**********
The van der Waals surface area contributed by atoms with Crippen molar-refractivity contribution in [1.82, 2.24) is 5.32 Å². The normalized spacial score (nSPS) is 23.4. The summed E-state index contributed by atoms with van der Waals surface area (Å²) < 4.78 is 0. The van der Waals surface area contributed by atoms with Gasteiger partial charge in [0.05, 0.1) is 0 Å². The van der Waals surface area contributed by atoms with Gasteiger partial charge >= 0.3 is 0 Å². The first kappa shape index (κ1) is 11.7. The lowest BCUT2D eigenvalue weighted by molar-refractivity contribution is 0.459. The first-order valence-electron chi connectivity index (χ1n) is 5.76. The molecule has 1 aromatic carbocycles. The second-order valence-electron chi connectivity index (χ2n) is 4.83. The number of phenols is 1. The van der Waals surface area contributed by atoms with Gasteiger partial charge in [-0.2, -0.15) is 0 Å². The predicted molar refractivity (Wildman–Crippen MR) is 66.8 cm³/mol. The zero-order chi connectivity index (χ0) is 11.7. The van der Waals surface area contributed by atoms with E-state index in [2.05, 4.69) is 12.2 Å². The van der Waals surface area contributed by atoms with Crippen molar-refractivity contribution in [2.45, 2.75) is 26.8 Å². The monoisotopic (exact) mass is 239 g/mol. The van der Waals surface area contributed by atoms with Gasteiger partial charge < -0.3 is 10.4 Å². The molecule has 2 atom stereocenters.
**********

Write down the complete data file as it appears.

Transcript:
The van der Waals surface area contributed by atoms with Crippen molar-refractivity contribution in [1.82, 2.24) is 5.32 Å². The normalized spacial score (nSPS) is 23.4. The summed E-state index contributed by atoms with van der Waals surface area (Å²) < 4.78 is 0. The van der Waals surface area contributed by atoms with Gasteiger partial charge in [0.05, 0.1) is 0 Å². The van der Waals surface area contributed by atoms with Gasteiger partial charge >= 0.3 is 0 Å². The first kappa shape index (κ1) is 11.7. The lowest BCUT2D eigenvalue weighted by molar-refractivity contribution is 0.459. The first-order valence-electron chi connectivity index (χ1n) is 5.76. The molecule has 1 aromatic carbocycles. The second-order valence-electron chi connectivity index (χ2n) is 4.83. The number of phenols is 1. The van der Waals surface area contributed by atoms with Gasteiger partial charge in [-0.2, -0.15) is 0 Å². The predicted molar refractivity (Wildman–Crippen MR) is 66.8 cm³/mol. The zero-order chi connectivity index (χ0) is 11.7. The van der Waals surface area contributed by atoms with E-state index in [2.05, 4.69) is 12.2 Å². The van der Waals surface area contributed by atoms with Crippen molar-refractivity contribution in [2.45, 2.75) is 26.8 Å². The monoisotopic (exact) mass is 239 g/mol. The van der Waals surface area contributed by atoms with Gasteiger partial charge < -0.3 is 10.4 Å². The molecule has 2 atom stereocenters.